Turing Pharmaceuticals was the focus of much scrutiny by both the media and politicians this week over its 5,000% price hike of a generic anti-infection drug, Daraprim.
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After less than a week of unfavorable attention from the mainstream and social media, Turing CEO Martin Shkreli announced on September 22 that he would lower the price of the drug. But he hasn’t given any specifics about what the new price would be.
On August 10, Turing bought the U.S. rights to pyrimethamine, or Daraprim, from Impax Laboratories for $55 million. Shortly after acquiring the drug, Turing increased the price of the drug from $13.50 per pill to $750 per pill.
The drug Daraprim is mostly prescribed to patients with abnormally weakened immune systems due to cancer or HIV infection and who need help fighting toxoplasmosis parasitic infections. According to initial reports, there is no good alternative for Daraprim.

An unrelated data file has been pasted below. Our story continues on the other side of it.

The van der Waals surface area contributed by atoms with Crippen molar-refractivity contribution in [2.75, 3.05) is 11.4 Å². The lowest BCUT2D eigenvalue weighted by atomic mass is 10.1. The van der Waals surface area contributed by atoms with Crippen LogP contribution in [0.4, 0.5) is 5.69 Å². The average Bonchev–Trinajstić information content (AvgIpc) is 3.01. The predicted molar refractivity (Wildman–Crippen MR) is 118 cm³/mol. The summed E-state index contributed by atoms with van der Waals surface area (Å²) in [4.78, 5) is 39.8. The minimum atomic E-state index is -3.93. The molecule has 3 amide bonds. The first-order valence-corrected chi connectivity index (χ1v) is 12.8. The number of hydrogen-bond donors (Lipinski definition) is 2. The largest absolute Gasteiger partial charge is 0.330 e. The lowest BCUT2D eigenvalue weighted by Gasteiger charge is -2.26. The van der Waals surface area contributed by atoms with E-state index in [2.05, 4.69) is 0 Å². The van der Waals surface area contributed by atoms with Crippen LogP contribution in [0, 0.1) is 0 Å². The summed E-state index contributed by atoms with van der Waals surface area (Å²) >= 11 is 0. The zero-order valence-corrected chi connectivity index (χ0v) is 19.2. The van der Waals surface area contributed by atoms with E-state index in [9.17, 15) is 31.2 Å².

Shkreli, who is also Turing’s founder, has been sitting squarely in the controversy’s spotlight after he made a brash initial response to a question from a journalist about the price hike. Reporter John Carroll of FierceBiotech asked Shkreli via Twitter to explain the price change.
“It’s a great business decision that also benefits all of our stakeholders,” responded Shkreli, followed by, “You are such a moron.”
This is not the first time Shkreli, who is 32 and a former hedge fund manager, has been part of a monetary controversy. Shortly after Turing bought Daraprim, a company Shkreli co-founded accused him of inappropriately managing the company’s funds for his own benefit.
As the blows continued, Shkreli slightly adjusted his reasoning for the price change, saying, “I’m a capitalist trying to create a big drug company, a successful drug company, a profitable drug company… With these new profits we can spend all of that upside on these patients who sorely need a new drug, in my opinion.”
This echoes the typical reasoning big pharmaceutical companies give for their high prices.
But the incident has fueled the country’s larger dissatisfaction with the price of drugs and healthcare as a whole. In the midst of the firestorm, the Nasdaq Biotech Index fell 4.4% on September 21.